- Last Updated: 11:03 AM, July 5, 2012
- Posted: 10:42 PM, July 4, 2012
Summertime, and the listening is easy, often outdoors and sometimes even free.
On the other hand, on a humid July night, it’s nice to escape the city for the opera up north — at the Caramoor Festival, an hour away in Katonah, NY.
The bel canto programming kicks off Saturday with a first: the American premiere of “Ciro in Babilonia.” Contralto Ewa Podles sings the title role of Old Testament hero Cyrus the Great in Rossini’s 1812 opera, the score of which director Will Crutchfield was working feverishly to prepare this week.
“The original manuscript is lost, so the opera had to be edited from copies made by hand back at the time,” he said. “They are full of mistakes, so we have to do a lot of creative guessing!”
On July 21, there’s a more familiar work: Bellini’s “I Capuleti e i Montecchi,” starring mezzo-soprano Kate Aldrich and soprano Eglise Gutiérrez as Romeo and Juliet. For tickets, $15 to $100, and information about the Caramoor Caravan’s departures from Grand Central Terminal, call 914-232-1252 or visit caramoor.org.
Farther afield, in Cooperstown, NY, the Glimmerglass Festival showcases Met bass-baritone Eric Owens in “Aida” and Kurt Weill’s “Lost in the Stars” in a season that runs Saturday to Aug. 25. Individual tickets are $10 to $112; consider making the 200-mile trek on a long weekend, when you can top off the shows with a pilgrimage to the National Baseball Hall of Fame and Museum; 607- 547-2255, glimmerglass.org.
“Madama Butterfly” — fully staged and free — alights on Central Park July 18 at 7:30 p.m., when that 39-year-old New York institution, New York Grand Opera, performs Puccini’s tear-jerker at the Naumburg Bandshell; Vincent La Selva conducts the orchestra; 212-245-8837, newyorkgrandopera.org.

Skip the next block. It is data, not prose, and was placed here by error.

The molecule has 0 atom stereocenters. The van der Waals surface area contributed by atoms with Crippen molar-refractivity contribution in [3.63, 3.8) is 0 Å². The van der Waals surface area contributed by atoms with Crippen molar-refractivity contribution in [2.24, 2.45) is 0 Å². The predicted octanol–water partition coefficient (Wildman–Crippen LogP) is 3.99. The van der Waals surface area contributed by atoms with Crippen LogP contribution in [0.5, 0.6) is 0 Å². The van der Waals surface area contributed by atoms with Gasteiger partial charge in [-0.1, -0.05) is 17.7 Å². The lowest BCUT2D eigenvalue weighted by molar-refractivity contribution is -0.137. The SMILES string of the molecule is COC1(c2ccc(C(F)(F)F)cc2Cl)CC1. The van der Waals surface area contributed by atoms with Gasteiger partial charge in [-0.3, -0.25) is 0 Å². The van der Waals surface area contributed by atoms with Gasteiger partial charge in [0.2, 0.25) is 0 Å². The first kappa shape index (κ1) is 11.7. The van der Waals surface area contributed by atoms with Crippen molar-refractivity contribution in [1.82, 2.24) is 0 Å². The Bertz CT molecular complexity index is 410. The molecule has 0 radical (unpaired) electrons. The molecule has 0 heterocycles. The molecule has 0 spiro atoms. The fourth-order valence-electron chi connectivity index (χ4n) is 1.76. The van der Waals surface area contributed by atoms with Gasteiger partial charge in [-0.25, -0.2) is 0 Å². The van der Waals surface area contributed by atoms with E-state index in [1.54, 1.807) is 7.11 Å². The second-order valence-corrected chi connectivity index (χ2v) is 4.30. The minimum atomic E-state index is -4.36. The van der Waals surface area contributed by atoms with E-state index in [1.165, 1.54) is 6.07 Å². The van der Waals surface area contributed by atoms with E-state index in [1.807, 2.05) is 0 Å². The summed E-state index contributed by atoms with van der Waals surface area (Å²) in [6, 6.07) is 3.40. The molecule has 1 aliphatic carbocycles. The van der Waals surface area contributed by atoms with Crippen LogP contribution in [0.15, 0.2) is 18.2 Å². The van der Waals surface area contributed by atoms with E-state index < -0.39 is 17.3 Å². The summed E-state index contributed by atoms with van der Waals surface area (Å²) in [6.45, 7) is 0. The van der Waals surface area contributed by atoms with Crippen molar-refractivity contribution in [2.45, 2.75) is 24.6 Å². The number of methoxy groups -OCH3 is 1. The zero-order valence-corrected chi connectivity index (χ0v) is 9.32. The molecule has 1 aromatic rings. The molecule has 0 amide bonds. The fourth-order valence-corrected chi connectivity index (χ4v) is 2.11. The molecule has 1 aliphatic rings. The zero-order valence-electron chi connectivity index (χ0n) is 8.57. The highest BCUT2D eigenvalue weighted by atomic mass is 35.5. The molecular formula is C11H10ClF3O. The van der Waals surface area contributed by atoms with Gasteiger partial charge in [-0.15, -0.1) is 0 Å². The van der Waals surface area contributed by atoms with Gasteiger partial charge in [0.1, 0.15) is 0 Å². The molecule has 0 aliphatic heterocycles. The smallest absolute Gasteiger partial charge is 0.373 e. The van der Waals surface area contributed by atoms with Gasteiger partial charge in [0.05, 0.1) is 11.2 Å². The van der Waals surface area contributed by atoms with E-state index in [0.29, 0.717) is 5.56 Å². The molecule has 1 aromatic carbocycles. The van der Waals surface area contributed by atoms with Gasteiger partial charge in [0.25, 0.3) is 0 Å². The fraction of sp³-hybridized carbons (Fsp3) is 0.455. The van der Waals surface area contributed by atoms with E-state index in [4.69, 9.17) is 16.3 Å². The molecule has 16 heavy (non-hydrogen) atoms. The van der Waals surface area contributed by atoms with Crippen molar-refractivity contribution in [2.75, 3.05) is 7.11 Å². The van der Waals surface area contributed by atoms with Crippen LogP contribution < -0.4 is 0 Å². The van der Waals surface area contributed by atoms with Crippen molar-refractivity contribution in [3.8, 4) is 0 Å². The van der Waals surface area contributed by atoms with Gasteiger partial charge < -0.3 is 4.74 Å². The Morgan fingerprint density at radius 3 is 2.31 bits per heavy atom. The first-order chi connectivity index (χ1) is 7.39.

Music lovers with a taste for the avant-garde — or a preference for air conditioning, or both — will probably be drawn to the Lincoln Center Festival’s presentation of “Émilie.” This multimedia show about French Enlightenment thinker Émilie du Châtelet features music by Kaija Saariaho, Carnegie Hall’s 2011-2012 composer-in-residence.
In the complex tour-de-force title role of a 1700s feminist, mathematician and gambling addict, Elizabeth Futral is onstage alone for almost all the work’s 75 minutes.
One of her favorite moments, the soprano says, is a scene titled “Tombe,” in which Émilie “muses as to how she will be remembered after her death” — and a touching lullaby the character sings to her unborn child. Performances run July 19 to 22 at the Gerald W. Lynch Theater, 899 10th Ave.; for tickets, $35 to $75, call 212-72-6500.
The Met joins the action beginning July 25, with its free annual Summer Recital Series. Rising stars from the company will tour all five boroughs offering light programs of arias, opera scenes and songs. The concerts begin at the Central Park SummerStage, headlined by soprano Danielle de Niese, star of last season’s “The Enchanted Island.” Five more dates with a variety of soloists follow through Aug. 9; 212-362-6000, metopera.org.